Those power numbers only apply to when the engine is in its “overboost” mode, which only happens about 15 seconds at a time. When the overboost runs out, power drops to about 180 HP. Still not bad.
Oh, and that power makes its way to the wheels by way of a flywheel and clutch. No automatics available on this car, just a 6-speed manual as the gods intended.
2016 Ford Fiesta ST Engine Options
Engine Max Horsepower (hp) Max Torque (lb-ft) 1.6L Turbo I4 197 @ 6350 202 @ 4200
The Fiesta ST is tiny, lightweight, and comes with an efficient turbocharged engine, so it should be no surprise that the FiST came off the EPA emission rolls with a little swagger in its step. It scored 29 MPG combined, an excellent result for any car that’s this fun.
2015 Ford Fiesta ST Fuel Economy Ratings (City/Highway/Combined)
1.6-Liter Turbo I4 Fuel Economy- Manual 26/33/29
Standard and Optional Features
A stock $20,970 ST comes with more than enough stuff to keep you happy. As standard content, you get some nice 17-inch black aluminum wheels, unique ST sport-tuned suspension (MacPherson Strut up front and twist-beam in the rear), 10.95-inch vented disc brakes up front, 9.96-inch solid rotors in the back, summer performance tires, unique rear spoiler and grille, sport seats, torque-steer-reducing electronic Torque Vectoring Control, three mode electronic stability control, twin chrome exhaust tips, 8-speaker Sony audio system, fog lamps, SYNC 3 with HD radio and satellite radio, unique ST badging and trim inside and out, automatic temperature control, power windows and doors, seven standard airbags, aluminum pedals, and a bunch more.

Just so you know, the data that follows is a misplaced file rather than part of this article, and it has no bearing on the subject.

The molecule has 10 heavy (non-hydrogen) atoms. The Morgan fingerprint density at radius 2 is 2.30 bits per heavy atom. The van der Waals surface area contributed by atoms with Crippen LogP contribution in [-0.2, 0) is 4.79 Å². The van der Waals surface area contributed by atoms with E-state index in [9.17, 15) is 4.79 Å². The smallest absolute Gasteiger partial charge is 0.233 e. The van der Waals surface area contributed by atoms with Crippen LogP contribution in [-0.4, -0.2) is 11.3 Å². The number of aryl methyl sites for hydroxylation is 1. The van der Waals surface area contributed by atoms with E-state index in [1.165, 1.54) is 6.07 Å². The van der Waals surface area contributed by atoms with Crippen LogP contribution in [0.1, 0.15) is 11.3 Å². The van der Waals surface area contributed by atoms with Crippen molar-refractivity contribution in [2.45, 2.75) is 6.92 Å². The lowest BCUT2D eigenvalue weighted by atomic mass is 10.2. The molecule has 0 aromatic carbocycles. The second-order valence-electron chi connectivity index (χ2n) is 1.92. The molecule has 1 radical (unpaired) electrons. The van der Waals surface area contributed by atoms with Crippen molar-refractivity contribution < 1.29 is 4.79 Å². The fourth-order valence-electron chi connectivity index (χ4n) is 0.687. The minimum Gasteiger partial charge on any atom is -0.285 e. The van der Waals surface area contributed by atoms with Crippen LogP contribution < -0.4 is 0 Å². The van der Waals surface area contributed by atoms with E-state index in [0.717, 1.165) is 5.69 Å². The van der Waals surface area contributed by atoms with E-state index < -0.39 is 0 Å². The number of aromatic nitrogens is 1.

Notable options include the ST Recaro Package for $1,995. This comes with grey or orange partial leather heated front seats and heated mirrors.
Also option are black 17-inch wheels, which can be yours for $375. A power moonroof tacks on $795, while racing stripes run you $495. If you don’t like using your phone to get you places, you can buy Ford’s navigation for $795. Do you want Molten Orange or White Platinum exterior paints? Well, they ain’t free, so prepare to plop down $595.
If it’s us, we’d buy the stripper model with maybe the racing stripes on the Molten Orange paint job. We’re passing on the Recaro Package, because we think the seats are only okay, but many folks like them, so give them a try and decide for yourselves. All in, we’d be paying the base $20,970 plus $595 for the orange paint, racing stripes for $495, and a $875 destination fee. That puts us at $22,935. [Build Your Own]
MSRP: $20,970 Top Speed: ~140MPH (estimated)
Acceleration: ~6.5s to 60 MPG: 26 city / 33 hwy / 29 combined
Engines: 1.6L Turbo I4 Max Horsepower/Torque: 197 hp/202 lb-ft
Curb Weight: ~2,742 pounds IIHS Safety Rating: Not a Top Safety Pick
Transmissions: 6-speed manual Drivetrain Layout: Front Engine, FWD
Photo credit: Ford
Last edited: Feb 29, 2016